1684072123 Rise of the Far Right and Populism and Decline of

Rise of the Far Right and Populism and Decline of the Traditional Right: Chile and the Contagion in Latin America

Rise of the Far Right and Populism and Decline of

Current political photography in Latin America seems paradoxical. A process of change driven by a left-wing president who has been in power for a little over a year and which, once put to the polls, will lead to an outcome fundamentally incompatible with this transformation. What happened in Chile last Sunday became a reflection of the worst ghosts in the main governments in the region, from Colombia to Argentina, through Brazil and Mexico, all led by left-wing politicians. The Republican Party, a far-right formation, has won elections to the Constitutional Council, which will draft a new proposal for a basic charter. Led by José Antonio Kast and only founded in 2019, it garnered nearly 3.5 million votes nationwide, the highest number of votes achieved by any political party since the return to democracy in 1990.

The vote, which far exceeds the traditional rights of the three parties UDI, RN and Evópoli, gave this force 23 out of 51 seats in the Constituent Body, although Republicans have always opposed replacing the law with bills in 1980 under the Pinochet dictatorship founded and reformed 64 times to democracy. However, the result also raises some relevant questions in Chile and the rest of Latin America. What happened? Why does opposition to a progressive government emerge from extreme right positions or, as in the case of Argentina, from a cocktail of Trumpism and populism? In 2021, Kast lost to Gabriel Boric in the second round. However, last September the Chileans for the first time expressed their support for a political project that, according to polls, has managed to interpret the demands of a society that wants more order and security. Eight months ago, 62% of the citizens rejected the proposal for a new constitution by a convention shaped by left-wing and independent groups in a referendum with compulsory voting and a high turnout. It was a crucial upsurge for the Republican Party and its leader, who, unlike the traditional right, put up a relentless fight against the Boric government, whose popularity rating is low at times and never rises above 30%.

Kast has expressed citizen discontent, which was the left’s main cause in the 2019 social outburst. Today, the uneasiness can be traced back to at least three crises: public security – due to the increase in organized crime and violence -, the economic one and the crisis that has particularly unleashed in the north of the country with irregular immigration plaguing the cities . It is unclear whether the results of Sunday’s elections in Chile pave the way for Kast in future elections. It is still premature, with local and gubernatorial elections in 2024 and presidential and general elections in 2025. But the Republican Party is in an advantageous position given the political changes ahead.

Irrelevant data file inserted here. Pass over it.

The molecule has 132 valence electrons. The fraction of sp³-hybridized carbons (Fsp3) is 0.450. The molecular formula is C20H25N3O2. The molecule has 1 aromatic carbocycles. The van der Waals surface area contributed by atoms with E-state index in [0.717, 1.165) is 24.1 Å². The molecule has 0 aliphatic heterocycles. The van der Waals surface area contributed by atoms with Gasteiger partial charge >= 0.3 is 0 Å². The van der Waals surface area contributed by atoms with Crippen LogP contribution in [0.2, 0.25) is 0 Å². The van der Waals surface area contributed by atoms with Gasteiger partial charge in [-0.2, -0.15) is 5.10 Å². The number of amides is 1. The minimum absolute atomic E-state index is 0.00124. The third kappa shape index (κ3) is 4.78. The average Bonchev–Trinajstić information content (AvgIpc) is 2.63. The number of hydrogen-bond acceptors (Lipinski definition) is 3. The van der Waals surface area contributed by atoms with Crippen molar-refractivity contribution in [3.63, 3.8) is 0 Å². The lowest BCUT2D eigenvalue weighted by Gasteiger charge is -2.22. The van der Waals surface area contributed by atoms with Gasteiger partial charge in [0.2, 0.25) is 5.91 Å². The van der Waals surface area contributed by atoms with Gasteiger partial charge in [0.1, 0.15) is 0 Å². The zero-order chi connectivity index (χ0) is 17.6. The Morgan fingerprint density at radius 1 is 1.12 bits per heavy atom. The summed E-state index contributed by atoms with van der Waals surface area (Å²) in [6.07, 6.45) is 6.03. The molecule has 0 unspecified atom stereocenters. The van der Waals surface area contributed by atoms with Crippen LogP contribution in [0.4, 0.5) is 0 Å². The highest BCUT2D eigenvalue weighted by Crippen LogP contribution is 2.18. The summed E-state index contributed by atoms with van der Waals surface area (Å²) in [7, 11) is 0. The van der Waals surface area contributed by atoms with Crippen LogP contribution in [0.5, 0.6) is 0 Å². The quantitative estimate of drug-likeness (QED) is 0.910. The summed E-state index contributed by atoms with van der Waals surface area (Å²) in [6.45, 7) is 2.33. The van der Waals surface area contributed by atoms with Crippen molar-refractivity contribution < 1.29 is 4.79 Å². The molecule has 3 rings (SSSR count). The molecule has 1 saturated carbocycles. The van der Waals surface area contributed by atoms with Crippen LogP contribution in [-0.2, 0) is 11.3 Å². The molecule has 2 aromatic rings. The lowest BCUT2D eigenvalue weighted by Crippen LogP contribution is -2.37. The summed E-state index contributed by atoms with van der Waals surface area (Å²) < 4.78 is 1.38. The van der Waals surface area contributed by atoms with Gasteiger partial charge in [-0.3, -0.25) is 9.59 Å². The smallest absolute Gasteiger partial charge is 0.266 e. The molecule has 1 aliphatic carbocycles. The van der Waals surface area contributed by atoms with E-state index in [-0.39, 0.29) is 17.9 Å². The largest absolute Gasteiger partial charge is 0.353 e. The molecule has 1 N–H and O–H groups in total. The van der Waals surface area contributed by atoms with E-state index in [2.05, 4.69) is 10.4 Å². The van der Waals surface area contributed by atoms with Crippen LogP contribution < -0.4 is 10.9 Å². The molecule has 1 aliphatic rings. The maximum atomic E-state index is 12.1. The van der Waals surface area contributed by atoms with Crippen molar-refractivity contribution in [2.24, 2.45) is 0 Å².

This far-right force shows its difference from the traditional right particularly on issues such as same-sex marriage and abortion, and its voters are drawn to a discourse that indulges ideas of home and family. His biggest political challenge, however, will be his appearance on the Constitutional Council itself, which debuts June 7, the very body Republicans have rejected and where they must now negotiate with the rest of the powers.

Bolsonarianism crushed the classic PSDB right

Kast’s victory can be read as a symptom of the reconfiguration of opposition to left-wing governments that began in Brazil and includes countries like Colombia, Argentina and, to a much lesser extent, Mexico. In fact, the annihilation of the classic right is a phenomenon in which Brazil played a pioneering role. Far-right Jair Bolsonaro lost only minimally in the last presidential election, and he came out of the doldrums of a pandemic that killed 700,000 of his compatriots and was compared to the undisputed leader of the Brazilian left in the elections. Bolsonaro, with his coup threats, isolationist diplomacy and misogyny, lost in the 2022 election, despite receiving more votes than in 2018 when he was still a hope for change, a promising unknown for much of the electorate. . This reflects the power of the political movement he leads and the ingrained hatred of the Labor Party.

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The spectacular resurrection of Luiz Inácio Lula da Silva and his victory in the elections overshadow some facts that should not be lost sight of: that conservative moral force working in great harmony with the leaders of the evangelical churches and in business what we call Bolsonarismo It has crushed the traditional right which has alternated with the left since the end of the dictatorship. Between Lula and Bolsonaro, the majority of the moderate-right electorate prefers the ex-military.

Fernando Henrique Cardoso’s PSDB (Brazilian Social Democratic Party) is in shambles, insignificant in Congress and removed from power for the first time in São Paulo state. The defeat was inflicted on him by a former military officer and respected official who had never contested an election: Tarcísio de Freitas, Bolsonaro’s former minister. Bolsonaro’s future, and who will succeed him as opposition leader if expelled, will depend on whether that half of Brazil’s voters continue to support a Bolsonaro-style ultra program or prefer to return to the calmer waters of lifelong conservatives.

Orphans’ rights in Colombia